January 20, 2023

FG can save N10trn from fuel, forex subsidies in 2023 — CPPE

Fuel price rises 226.75% to N626.21 per litre — Report

By Nkiruka Nnorom

The Centre for the Promotion of Private Enterprise (CPPE) has said that the Federal Government stands to save an estimated N10 trillion in 2023 if the incoming administration musters the will to end the controversial fuel subsidy and multiple foreign exchange (forex) window regimes. 

Muda Yusuf, Director, CPPE, stated these in a report titled: “Tweaking the 2023 Finance Bill and Options for Unlocking Revenue in 2023”.

He said that while a minimum of N6 trillion could be unlocked with the removal of fuel subsidy alone, an estimated N4 trillion could also be saved from halting the foreign exchange subsidy.

He stated that removal of the forex subsidy would correct distortions in the forex ecosystem, boost government revenues, curb corruption in forex transactions and enhance liquidity in the forex market.   

According to him, it would also improve efficiency in forex allocation, promote transparency in the forex environment and raise investors’ confidence in the Nigerian economy.

He, therefore, called for a review of the exchange rate assumption in the 2023 budget to reflect the exchange rate realities and boost revenue to the federation account.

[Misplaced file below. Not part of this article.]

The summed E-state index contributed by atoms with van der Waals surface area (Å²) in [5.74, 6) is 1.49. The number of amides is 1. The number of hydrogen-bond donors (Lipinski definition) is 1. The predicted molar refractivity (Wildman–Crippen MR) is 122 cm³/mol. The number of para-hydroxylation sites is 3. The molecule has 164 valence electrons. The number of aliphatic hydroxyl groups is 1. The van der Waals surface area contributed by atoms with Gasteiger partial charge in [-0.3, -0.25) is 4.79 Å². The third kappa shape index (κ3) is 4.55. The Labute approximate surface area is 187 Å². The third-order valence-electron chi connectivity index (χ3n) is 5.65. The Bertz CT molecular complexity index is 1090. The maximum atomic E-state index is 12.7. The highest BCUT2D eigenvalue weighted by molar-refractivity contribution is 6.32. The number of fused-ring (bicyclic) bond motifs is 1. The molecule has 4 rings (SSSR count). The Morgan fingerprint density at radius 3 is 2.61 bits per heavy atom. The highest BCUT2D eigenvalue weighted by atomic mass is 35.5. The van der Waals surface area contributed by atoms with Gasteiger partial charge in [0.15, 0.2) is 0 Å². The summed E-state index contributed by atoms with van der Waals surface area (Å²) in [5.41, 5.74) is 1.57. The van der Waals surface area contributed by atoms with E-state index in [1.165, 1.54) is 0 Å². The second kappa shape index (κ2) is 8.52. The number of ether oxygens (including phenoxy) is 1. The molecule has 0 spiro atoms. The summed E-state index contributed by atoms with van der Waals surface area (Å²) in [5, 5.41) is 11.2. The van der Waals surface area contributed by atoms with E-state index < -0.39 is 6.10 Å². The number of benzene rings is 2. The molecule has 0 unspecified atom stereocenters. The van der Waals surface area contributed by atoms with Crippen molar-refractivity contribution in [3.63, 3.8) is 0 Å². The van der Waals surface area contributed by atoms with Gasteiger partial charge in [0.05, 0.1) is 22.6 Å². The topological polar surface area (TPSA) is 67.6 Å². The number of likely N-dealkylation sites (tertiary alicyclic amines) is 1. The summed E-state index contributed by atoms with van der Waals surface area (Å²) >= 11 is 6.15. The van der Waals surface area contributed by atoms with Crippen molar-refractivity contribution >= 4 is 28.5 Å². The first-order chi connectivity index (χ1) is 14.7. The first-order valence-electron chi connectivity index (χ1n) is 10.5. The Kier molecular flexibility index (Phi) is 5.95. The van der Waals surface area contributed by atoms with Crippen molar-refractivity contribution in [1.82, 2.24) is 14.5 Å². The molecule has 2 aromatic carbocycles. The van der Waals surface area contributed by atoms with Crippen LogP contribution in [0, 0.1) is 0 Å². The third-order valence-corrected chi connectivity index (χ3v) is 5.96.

Yusuf stated: “The Nigerian economy is heavily burdened and encumbered by two major subsidy regimes: the fuel subsidy regime and the foreign exchange subsidy regime. Huge sums of revenue can be unlocked from these subsidy regimes, if appropriate reforms are implemented.

“Already, there is a plan to discontinue petroleum subsidies, which is a positive development. This action would unlock a minimum of N6 million revenue into the federation account annually.   Additionally, there would be an end to the several years of plundering of the nation’s resources through the subsidy regime.   The next administration would need to demonstrate the political will to put an end to this predatory practice.” 

On the forex subsidy, he said: “Over the years the exchange rate assumptions in the appropriation acts were grossly and deliberately understated, leading to loss of trillions of naira to the federation account”.

“In 2021, for instance, the Central Bank sold an estimated $18 billion US dollars as interventions in the foreign exchange market   at a hugely subsidized average rate of N400 per dollar. Effective exchange rate in the economy at the time was N560/$.   This meant an estimated subsidy of N160/$ which translated to a conservative estimated revenue loss of N2.9 trillion”.